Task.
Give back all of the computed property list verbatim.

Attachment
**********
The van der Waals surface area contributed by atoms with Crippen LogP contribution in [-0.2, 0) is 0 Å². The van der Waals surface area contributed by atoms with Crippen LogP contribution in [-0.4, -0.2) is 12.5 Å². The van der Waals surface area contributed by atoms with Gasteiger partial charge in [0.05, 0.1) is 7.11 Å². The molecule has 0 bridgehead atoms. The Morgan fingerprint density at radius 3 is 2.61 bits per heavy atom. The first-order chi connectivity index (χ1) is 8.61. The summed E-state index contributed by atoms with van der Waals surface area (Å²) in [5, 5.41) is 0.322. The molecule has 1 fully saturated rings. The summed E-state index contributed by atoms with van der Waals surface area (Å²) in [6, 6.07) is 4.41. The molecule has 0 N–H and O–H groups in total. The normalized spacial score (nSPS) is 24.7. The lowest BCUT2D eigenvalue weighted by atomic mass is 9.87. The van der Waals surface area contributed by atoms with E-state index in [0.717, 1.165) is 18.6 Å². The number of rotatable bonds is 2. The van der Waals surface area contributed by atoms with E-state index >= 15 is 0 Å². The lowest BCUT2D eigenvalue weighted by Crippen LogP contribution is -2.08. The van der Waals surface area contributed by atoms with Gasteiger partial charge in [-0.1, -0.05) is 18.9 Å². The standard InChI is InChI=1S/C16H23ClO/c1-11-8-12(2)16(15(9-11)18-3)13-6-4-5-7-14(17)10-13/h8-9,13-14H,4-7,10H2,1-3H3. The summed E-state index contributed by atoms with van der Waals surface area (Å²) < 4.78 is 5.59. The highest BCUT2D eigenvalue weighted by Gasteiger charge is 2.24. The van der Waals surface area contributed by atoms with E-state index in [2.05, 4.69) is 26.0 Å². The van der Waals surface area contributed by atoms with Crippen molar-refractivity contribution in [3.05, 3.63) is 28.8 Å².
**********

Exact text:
The van der Waals surface area contributed by atoms with Crippen LogP contribution in [-0.2, 0) is 0 Å². The van der Waals surface area contributed by atoms with Crippen LogP contribution in [-0.4, -0.2) is 12.5 Å². The van der Waals surface area contributed by atoms with Gasteiger partial charge in [0.05, 0.1) is 7.11 Å². The molecule has 0 bridgehead atoms. The Morgan fingerprint density at radius 3 is 2.61 bits per heavy atom. The first-order chi connectivity index (χ1) is 8.61. The summed E-state index contributed by atoms with van der Waals surface area (Å²) in [5, 5.41) is 0.322. The molecule has 1 fully saturated rings. The summed E-state index contributed by atoms with van der Waals surface area (Å²) in [6, 6.07) is 4.41. The molecule has 0 N–H and O–H groups in total. The normalized spacial score (nSPS) is 24.7. The lowest BCUT2D eigenvalue weighted by atomic mass is 9.87. The van der Waals surface area contributed by atoms with E-state index in [0.717, 1.165) is 18.6 Å². The number of rotatable bonds is 2. The van der Waals surface area contributed by atoms with E-state index >= 15 is 0 Å². The lowest BCUT2D eigenvalue weighted by Crippen LogP contribution is -2.08. The van der Waals surface area contributed by atoms with Gasteiger partial charge in [-0.1, -0.05) is 18.9 Å². The standard InChI is InChI=1S/C16H23ClO/c1-11-8-12(2)16(15(9-11)18-3)13-6-4-5-7-14(17)10-13/h8-9,13-14H,4-7,10H2,1-3H3. The summed E-state index contributed by atoms with van der Waals surface area (Å²) < 4.78 is 5.59. The highest BCUT2D eigenvalue weighted by Gasteiger charge is 2.24. The van der Waals surface area contributed by atoms with E-state index in [2.05, 4.69) is 26.0 Å². The van der Waals surface area contributed by atoms with Crippen molar-refractivity contribution in [3.05, 3.63) is 28.8 Å².